Choice Reaction Time (R2). the time to move finger from the home button to another button where the response is physically made and recorded). Reaction time where stimuli must be compared for a particular characteristic or attribute. Every culture values certain skills and knowledge over others. MT may also measure the speed of finger. General Verbal Information (K0). his description of his analyses make it clear that he meant Language Development as an intermediate category between Gc and more specific language-related abilities such as Lexical Knowledge. 6. In skill acquistion. Grammatical Sensitivity. 3. © Institute for Applied Psychometrics (IAP). Communication Ability (CM). Ability to understand speech. Semantic Processing Speed (R4).. 4. by definition it is impossible to measure Gc independent of culture. Also listed under Grw and Gps. Mental Comparison Speed (R7). Speed of Limb Movement (R3). Listening Ability (LS). 1. Writing Speed (fluency) (WS).Reaction and Decision Speed (Gt): The speed of making very simple decisions or judgments when items are presented one at a time. 5. Language Development is at the core of Gc. Acquired Knowledge Systems Comprehension-Knowledge (Gc): Depth and breadth of knowledge and skills that are valued by one’s culture. Knowledge of the definitions of words and the concepts that underlie them. the time to decide to make a response and the finger leaves a home button) and movement time (MT. The time taken to physically move a body part (e. Lexical Knowledge is more about understanding the definitions of words in isolation. Simple Reaction Time (R1). 1. Researchers are interested in Gt as it may provide some insight into the nature of g and some very basic properties of the brain (e. The speed of arm and leg movement. Greek for “successive movements” and is also listed under Gt. manual laborers in the same factory) has practiced a simple skill for a very long time. Breadth and depth of knowledge that one’s culture deems essential. In the same way that Induction is at the core of Gf. . 2. 4. Tests of listening ability typically have simple vocabulary but increasingly complex syntax or increasingly long speech samples to listen to. Gps is the ability that determines performance differences after a comparable population (e.g. One of the interesting aspects of Gt is that not only is faster reaction time in these very simple tasks associated with complex reasoning but so is greater consistency of reaction time (less variability). or otherwise worthwhile for everyone to know. Accuracy is not important. Language Development (LD). and sentences. The primary use of Gt measures has been in research settings. Thus. Psychomotor Speed (Gps): The speed and fluidity with which physical body movements can be made. 12-02-12 3. Ability to rapidly perform successive articulations with the speech musculature. For example. 4.g. Gc is theoretically broader than what is measured by any existing cognitive battery. examinees see two buttons and must hit the one that lights up. Lexical Knowledge (VL). 1. practical. Speed of Articulation (PT). neural efficiency).. The speed at which differences in stimuli can be perceived. General understanding of spoken language at the level of words. limb. Although listed as a distinct narrow ability in Carroll’s model. Language development It appears to be a label for all language abilities working together in concert. Movement Time (MT). Whereas Language Development is more about understanding words in context. I.g. 2. idioms. R1 frequently is divided into the phases of decision time (DT. 2. Reaction time to the onset of a single stimulus (visual or auditory). Gc reflects the degree to which a person has learned practically useful knowledge and mastered valued skills. Inspection Time (IT). a finger) to make the required response is movement time (MT). Reaction time when a decision requires some very simple encoding and mental manipulation of the stimulus content. This ability is comparable to Listening Ability except that it is productive (expressive) rather than receptive. Recent suggests that MT may be an intermediate stratum ability (between narrow and broad strata) that represents the second phase of reaction time as measured by various elementary cognitive tasks (ECTs). 3.. and Listening Ability. Ability to use speech to communicate one’s thoughts clearly. Reaction time when a very simple choice must be made. or multilimb movements or vocal articulation (diadochokinesis. The speed at which written words can be copied. This speed is measured after the movement is initiated.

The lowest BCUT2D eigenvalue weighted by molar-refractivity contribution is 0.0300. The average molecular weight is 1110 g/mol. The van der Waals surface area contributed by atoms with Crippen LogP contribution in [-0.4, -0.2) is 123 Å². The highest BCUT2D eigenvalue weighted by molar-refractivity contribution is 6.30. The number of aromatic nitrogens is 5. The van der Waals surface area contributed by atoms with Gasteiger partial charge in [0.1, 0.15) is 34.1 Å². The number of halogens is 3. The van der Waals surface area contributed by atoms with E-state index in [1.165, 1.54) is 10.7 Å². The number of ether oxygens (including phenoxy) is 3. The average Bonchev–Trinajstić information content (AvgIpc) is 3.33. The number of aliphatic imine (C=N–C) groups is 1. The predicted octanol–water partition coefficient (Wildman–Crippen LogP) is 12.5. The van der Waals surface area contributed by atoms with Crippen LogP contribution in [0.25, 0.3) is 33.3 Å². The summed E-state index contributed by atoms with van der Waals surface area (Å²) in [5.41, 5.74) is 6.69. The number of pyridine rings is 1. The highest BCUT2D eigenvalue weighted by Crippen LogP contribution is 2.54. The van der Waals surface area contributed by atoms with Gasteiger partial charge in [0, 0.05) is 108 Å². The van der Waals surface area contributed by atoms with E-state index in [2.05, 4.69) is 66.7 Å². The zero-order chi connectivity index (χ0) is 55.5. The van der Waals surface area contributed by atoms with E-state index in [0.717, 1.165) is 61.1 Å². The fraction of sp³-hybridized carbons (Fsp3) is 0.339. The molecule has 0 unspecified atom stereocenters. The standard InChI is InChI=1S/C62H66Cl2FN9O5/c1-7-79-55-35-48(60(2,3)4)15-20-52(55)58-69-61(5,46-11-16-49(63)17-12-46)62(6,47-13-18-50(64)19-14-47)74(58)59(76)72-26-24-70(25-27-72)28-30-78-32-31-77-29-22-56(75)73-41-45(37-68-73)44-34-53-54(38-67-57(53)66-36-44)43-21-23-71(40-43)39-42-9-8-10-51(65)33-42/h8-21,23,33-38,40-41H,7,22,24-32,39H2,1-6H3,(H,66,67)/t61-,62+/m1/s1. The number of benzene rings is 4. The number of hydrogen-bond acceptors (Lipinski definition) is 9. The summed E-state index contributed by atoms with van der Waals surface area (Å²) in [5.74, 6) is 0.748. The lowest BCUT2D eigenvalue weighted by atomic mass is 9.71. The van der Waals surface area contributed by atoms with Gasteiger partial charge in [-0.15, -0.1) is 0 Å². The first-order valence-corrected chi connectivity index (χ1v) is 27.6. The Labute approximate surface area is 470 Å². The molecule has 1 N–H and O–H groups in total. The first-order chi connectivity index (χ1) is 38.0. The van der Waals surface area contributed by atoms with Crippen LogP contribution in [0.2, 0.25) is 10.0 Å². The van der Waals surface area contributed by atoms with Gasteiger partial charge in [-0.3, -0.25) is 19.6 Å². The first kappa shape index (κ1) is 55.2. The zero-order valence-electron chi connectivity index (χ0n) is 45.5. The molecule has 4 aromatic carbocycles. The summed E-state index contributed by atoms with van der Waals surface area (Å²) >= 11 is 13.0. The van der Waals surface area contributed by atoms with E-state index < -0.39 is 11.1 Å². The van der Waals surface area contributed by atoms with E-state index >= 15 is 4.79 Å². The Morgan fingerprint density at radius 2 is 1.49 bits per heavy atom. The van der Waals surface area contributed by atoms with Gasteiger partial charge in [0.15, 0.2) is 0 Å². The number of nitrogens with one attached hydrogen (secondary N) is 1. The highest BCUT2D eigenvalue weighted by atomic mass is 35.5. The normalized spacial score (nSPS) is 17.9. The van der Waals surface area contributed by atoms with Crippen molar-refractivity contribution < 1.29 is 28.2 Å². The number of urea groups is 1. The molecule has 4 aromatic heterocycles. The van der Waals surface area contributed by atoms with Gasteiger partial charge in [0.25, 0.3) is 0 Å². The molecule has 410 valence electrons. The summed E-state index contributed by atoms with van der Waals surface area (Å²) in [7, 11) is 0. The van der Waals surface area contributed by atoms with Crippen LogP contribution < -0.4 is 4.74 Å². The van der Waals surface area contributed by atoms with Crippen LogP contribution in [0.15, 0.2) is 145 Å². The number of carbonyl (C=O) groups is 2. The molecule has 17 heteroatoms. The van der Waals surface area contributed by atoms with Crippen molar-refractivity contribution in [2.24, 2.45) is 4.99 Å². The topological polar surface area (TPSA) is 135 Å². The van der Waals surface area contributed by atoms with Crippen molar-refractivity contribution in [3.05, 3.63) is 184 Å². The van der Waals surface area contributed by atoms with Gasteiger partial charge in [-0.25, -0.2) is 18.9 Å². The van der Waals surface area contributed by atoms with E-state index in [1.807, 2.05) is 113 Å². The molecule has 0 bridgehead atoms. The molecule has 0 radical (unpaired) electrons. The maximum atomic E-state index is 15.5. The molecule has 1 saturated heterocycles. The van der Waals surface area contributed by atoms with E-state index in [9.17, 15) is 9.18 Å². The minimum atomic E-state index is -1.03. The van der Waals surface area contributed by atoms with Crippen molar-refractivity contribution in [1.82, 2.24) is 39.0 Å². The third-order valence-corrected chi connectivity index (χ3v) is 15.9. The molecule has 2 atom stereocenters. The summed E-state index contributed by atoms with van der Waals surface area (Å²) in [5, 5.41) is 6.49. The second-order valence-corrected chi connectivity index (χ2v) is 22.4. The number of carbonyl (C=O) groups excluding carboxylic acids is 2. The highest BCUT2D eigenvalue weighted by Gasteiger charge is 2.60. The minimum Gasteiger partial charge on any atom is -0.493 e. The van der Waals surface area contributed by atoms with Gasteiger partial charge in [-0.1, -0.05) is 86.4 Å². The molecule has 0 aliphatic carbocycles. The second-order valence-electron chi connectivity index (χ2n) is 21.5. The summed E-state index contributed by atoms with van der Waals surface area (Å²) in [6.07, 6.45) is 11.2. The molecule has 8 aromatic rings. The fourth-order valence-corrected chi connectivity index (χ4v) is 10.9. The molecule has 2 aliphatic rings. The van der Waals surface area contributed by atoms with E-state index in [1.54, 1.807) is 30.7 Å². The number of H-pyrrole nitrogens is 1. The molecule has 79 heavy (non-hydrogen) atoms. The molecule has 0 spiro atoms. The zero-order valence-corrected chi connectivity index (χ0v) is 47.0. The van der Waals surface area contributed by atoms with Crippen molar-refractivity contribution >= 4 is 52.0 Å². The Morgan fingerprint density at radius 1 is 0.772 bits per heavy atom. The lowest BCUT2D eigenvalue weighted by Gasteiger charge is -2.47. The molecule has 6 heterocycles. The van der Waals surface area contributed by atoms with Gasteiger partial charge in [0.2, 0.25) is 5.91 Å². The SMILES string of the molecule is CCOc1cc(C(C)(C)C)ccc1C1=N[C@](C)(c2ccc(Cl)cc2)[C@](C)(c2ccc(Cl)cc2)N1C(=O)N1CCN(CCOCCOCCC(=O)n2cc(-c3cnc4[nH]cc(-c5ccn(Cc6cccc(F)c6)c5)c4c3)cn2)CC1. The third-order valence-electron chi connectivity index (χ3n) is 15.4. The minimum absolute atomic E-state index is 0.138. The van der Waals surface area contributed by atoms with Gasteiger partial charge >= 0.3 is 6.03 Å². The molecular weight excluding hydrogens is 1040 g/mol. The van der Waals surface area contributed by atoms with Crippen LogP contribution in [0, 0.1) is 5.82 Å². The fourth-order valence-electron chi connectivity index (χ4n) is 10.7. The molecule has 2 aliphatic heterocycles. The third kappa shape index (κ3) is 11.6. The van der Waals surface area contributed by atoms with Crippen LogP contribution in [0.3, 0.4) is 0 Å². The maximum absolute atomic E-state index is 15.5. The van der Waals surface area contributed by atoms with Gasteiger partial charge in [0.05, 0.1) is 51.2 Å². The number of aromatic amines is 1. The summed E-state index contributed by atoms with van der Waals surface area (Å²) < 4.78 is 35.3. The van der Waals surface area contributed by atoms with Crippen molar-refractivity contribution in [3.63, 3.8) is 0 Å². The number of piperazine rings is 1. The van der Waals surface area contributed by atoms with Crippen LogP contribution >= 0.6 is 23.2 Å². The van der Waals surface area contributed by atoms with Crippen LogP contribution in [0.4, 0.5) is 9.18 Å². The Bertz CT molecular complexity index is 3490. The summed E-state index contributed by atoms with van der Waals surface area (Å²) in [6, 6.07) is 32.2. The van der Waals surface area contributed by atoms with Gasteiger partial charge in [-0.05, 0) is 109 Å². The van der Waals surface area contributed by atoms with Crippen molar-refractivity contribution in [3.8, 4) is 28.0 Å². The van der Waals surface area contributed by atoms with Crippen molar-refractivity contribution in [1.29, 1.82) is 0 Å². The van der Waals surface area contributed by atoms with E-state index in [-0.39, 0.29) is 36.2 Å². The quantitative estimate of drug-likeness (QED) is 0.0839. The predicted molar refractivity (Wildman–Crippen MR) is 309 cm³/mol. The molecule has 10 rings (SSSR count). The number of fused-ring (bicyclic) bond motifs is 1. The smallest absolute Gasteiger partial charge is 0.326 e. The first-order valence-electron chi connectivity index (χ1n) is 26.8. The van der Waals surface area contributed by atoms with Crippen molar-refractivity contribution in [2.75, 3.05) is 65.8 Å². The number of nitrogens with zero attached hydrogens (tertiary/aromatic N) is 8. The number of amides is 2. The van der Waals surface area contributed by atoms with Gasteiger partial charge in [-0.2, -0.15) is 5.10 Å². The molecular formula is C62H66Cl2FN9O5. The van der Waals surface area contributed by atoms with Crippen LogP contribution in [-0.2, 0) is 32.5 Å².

CHC theory is about abilities rather than personality and thus the constructs within it are measured by tests in which there are correct answers (or speeded performance). Ability to identify words from text.g. However. engineering. Knowledge or sensitivity to nonverbal human communication/interaction systems (e. English Usage (EU). ASVAB. Geography Achievement (A5). This ability was previously classified as an aspect of Gc. Whatever difficulties they have understanding text or communicating clearly. capitals of countries). © Institute for Applied Psychometrics (IAP).g. Ability to understand written discourse.. “grodding”). 1. Grammatical Sensitivity (MY). Foreign Language Proficiency (KL). 4. Although Knowledge of English as a Second Language was previously listed as a separate ability in Gkn.g. terminology. breadth. Similar to Language Development but in another language.g. sports). Writing Ability (WA). and equipment.6. American Sign Language). 12-02-12 2. most people with high Foreign Language Proficiency have high Foreign Language Aptitude but not all people with high Foreign Language Aptitude have yet developed proficiency in any foreign languages. it is most likely a function of Gc or Gkn. Spelling Ability (SG). Mechanical Knowledge (MK).. 7. it now seems clear that it is a special case of the more general ability of Foreign Language Proficiency. biology. 2. 3. The field of emotional intelligence (EI) research is very large but it is not yet clear which EI constructs should be included in CHC theory. For people with low Grw. however. Awareness of the formal rules of grammar and morphology of words in speech. the underlying sources of individual differences in reading and writing skills do not differentiate between the two activities cleanly.. Rate at which a person can read connected discourse with full comprehension. 4.g. There is a different Foreign Language Proficiency factor for every language. 7. Domain-Specific Knowledge (Gkn): Depth. Writing Speed tasks are considered to measure both Grw and Gps (Broad Psycho-Motor Speed) as per a hierarchical speed hierarchy. or other passionate interest (e. When Grw is sufficiently high. it can also be measured via spelling tests consisting of phonetically regular nonsense words (e. It is worth noting that Carroll (1993) considered this factor to be weakly defined and in need of additional research. Knowledge of finger-spelling and signing (e. physics. machines. Reading Speed is classified as a mixed measure of Gs (Broad cognitive Speed) and Grw in a hierarchical speed model. capitalization.g. 5.. just as with Reading Decoding. it is clear that specialized knowledge of a particular language should be reclassified. Reading Speed (RS). electronics). since Gkn was added to CHC. Reading Decoding (RD). Ability to spell words. Knowledge of Behavioral Content (BC). Reading comprehension is measured in a variety of ways. Note that this factor is unusual because it is not a single factor. There are many tests of mechanical knowledge and reasoning used for the purpose of personnel selection (e. and operation of ordinary tools.. 3. 6. facial expressions and gestures). This factor is distinguished from English Usage in that it is manifest in oral language instead of written language and that it measures more the awareness of grammar rules rather than correct usage. Ability to use text to communicate ideas clearly. Typically this ability is assessed by oral reading tests with words arranged in ascending order of difficulty. or phonetically regular pseudowords (fake words that conform to regular spelling rules such as gobbish or choggy). Wiesen Test of Mechanical Aptitude). Reading Comprehension (RC). . However. Reading and Writing (Grw): Depth and breadth of knowledge and skills related to written language. This factor is typically measured with traditional written spelling tests. religion. Ability to copy or generate text quickly. phonetically irregular words (words that do not sound how they are spelled such as sugar or colonel).. Skill in Lip-Reading (LP). punctuation. and mastery of specialized knowledge (knowledge not all members of a society are expected to have). Competence in the ability to understand communication from others by watching the movement of their mouths and expressions. reading and writing become perfect windows for viewing a person’s language development. People with high Grw read with little effort and write with little difficulty. Specialized knowledge is typically acquired via one’s career. Range of geography knowledge (e.g. Presumably. It appears that the ability that is common across all reading skills also unites all writing skills. 6. 5. This ability is distinguished from Foreign Language Aptitude in that it represents achieved proficiency instead of potential proficiency. Knowledge of the mechanics of writing (e. Tests can consist of phonetically regular words (words that are spelled how they sound such as bathtub or hanger). Although reading and writing are clearly distinct activities.. high language skills may not be evident in reading and writing performance. 1..g. mechanics. hobby. and word usage). Knowledge of Signing (KF). Range of scientific knowledge (e. Writing Speed (WS). General Science Information (K1).. Knowledge about the function.